The MSDE

By Deane Barker on December 22, 2005

One of our clients has started working with some software that uses the MSDE — the Microsoft SQL Desktop Engine. This is a stripped down, black-box version of SQL Server for people that need a database server but don’t want to pay for SQL Server nor need all its super-powers.

MSDE is stripped down in two ways.

  1. It comes with no client tools, like Enterprise Manager or Query Analyzer. It’s supposed to be a black box which your software knows how to operate, but you can’t see into.
  2. It’s performance limited. It has a “workload governor” that “stalls” the app for a few milliseconds whenever it’s fielding more than 5 – 8 connections (the exact number depends on the version).

The second limitation there may not be a big deal for an office scenario. In our case, the client has a dozen users that may or may not be connected at any given time, so the scalability limitations are never an issue.

The first limitation can suck, however. I don’t like black boxes, especially when it comes to data storage. I want to know what’s going on inside my database. To do this, I found a few tools that will do just this for the MSDE, and bring it ever so closer to SQL Server.

  1. DbaMgr gives you a really nice graphic interface into your MSDE install, including databases, tables, users, and access to automated backup. It’s free.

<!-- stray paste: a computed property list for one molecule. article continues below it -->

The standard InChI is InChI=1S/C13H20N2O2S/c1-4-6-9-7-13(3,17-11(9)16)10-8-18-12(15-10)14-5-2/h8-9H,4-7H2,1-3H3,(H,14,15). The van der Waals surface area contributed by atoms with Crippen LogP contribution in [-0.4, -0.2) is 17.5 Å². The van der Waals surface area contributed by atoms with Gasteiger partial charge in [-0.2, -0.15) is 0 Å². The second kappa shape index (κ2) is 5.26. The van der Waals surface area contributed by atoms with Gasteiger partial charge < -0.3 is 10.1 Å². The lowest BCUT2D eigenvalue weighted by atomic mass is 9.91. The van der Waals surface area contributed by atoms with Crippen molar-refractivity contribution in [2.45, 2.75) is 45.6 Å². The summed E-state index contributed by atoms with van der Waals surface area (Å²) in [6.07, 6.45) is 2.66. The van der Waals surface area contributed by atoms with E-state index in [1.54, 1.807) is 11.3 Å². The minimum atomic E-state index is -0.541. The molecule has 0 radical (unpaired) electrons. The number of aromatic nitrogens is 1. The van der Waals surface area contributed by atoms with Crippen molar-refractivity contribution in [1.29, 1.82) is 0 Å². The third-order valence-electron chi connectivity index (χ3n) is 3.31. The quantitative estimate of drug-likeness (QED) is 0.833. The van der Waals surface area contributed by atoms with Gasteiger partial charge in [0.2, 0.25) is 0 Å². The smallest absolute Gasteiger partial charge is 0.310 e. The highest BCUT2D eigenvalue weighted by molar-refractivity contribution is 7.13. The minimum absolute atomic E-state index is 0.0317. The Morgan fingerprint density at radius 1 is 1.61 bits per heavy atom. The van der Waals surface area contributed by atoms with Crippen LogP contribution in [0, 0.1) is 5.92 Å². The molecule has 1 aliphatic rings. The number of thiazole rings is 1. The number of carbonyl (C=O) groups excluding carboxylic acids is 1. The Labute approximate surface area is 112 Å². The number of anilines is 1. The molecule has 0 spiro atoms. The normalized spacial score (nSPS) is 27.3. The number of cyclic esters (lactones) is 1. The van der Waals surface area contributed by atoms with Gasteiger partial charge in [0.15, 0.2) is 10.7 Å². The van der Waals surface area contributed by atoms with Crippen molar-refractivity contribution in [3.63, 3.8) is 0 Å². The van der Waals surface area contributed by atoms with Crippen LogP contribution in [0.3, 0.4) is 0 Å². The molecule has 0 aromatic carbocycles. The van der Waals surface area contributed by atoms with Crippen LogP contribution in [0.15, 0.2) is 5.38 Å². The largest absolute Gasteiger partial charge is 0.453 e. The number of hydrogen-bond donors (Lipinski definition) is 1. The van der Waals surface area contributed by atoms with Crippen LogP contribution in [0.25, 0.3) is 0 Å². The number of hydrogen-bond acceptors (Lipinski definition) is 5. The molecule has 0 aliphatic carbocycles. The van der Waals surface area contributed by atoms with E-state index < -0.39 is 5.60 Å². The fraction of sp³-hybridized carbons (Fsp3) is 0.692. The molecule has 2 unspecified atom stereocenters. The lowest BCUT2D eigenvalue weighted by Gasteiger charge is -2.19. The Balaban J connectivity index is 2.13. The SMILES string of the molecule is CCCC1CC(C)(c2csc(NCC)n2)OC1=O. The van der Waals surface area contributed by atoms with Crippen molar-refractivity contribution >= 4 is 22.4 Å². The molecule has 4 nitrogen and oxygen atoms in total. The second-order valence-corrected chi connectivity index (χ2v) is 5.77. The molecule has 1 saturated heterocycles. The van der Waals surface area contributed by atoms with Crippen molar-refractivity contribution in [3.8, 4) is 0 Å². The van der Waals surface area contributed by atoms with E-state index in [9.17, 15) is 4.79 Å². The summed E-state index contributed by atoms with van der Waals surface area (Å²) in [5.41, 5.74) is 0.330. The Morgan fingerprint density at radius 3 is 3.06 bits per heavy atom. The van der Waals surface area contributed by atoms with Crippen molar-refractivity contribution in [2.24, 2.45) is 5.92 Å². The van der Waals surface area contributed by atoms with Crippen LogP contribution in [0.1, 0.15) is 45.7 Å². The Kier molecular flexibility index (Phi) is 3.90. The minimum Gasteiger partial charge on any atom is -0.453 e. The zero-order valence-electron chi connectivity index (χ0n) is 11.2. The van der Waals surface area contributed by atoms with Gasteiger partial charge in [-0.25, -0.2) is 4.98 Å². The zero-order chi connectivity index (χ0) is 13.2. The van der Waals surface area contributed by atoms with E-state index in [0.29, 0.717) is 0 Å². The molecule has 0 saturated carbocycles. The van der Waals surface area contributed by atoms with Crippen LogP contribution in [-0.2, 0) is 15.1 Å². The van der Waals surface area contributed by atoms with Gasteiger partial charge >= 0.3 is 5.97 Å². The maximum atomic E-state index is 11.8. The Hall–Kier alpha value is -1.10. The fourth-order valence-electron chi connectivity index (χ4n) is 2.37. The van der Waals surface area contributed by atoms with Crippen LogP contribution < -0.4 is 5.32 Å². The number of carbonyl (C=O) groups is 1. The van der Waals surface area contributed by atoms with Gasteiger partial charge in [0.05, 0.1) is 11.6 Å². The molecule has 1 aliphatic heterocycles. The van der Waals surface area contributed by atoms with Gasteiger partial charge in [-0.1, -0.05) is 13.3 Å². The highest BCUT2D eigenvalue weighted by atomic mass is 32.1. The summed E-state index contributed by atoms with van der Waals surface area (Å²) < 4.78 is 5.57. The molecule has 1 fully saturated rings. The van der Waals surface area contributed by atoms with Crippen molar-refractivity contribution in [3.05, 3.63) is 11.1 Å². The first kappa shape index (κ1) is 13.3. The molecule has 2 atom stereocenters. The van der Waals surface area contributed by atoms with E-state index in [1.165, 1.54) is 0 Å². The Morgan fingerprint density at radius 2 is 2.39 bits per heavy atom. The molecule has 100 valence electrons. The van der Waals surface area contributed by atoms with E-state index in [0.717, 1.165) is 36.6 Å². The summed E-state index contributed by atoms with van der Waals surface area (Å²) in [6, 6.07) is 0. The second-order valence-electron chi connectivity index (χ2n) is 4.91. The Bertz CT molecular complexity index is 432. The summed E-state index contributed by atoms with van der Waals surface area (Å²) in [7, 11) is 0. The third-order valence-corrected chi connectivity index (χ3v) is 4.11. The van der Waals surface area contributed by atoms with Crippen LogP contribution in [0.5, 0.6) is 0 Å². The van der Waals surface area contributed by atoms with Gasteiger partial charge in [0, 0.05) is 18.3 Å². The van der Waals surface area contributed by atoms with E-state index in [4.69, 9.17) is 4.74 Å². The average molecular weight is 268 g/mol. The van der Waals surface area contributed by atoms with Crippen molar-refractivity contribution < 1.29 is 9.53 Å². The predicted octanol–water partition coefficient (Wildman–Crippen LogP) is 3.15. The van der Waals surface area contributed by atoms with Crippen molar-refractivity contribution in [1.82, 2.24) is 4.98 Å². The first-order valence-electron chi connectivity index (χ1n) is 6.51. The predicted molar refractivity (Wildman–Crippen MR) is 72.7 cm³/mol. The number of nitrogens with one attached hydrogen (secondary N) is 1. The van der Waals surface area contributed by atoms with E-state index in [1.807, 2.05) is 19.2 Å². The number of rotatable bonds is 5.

2. msde.biz is a site that sells two tools and gives one away. MSDE Query is free, and lets you run ad hoc SQL on your install, a la Query Analyzer. MSDE Backup does just that for $18, and MSDE Admin gives you a little Enterprise Manager goodness for $22.
  3. SQL Buddy doesn’t appear to be under active development anymore, but it’s open source.
  4. MSDE Manager might be a Cadillac of MSDE tools at $79. The screenshots look great.

Microsoft has a whole list of “MSDE partners” here.

So would the MSDE work for Web sites? I don’t know — it’s certainly a step up from Access, but I don’t use Access anymore either.

Another question about MSDE: with the advent of SQL Server Express — the free version of SQL Server — is the MSDE still going to hang around? Or are its days numbered? I can’t find anything on “MSDE 2005,” and if you Google for that, Microsoft has purchased AdWords to direct you to SQL Server Express, which would seem to indicate that it’s a dead product.

Finally, for the record, while I’ve never been a big fan of Microsoft for server technologies, I’ve always liked SQL Server. My first official Microsoft training was an MCDBA track on SQL Server 7.0, and I’ve used the information I learned from that class six years ago over and over again since then.

Microsoft may not do everything right with servers, but SQL Server is a fine product, no matter how much you hate Redmond.

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Comments

  1. Also, MSDE has a 2 Gig size limit on a database. Depending on the situation, it might not be that big of a deal though.

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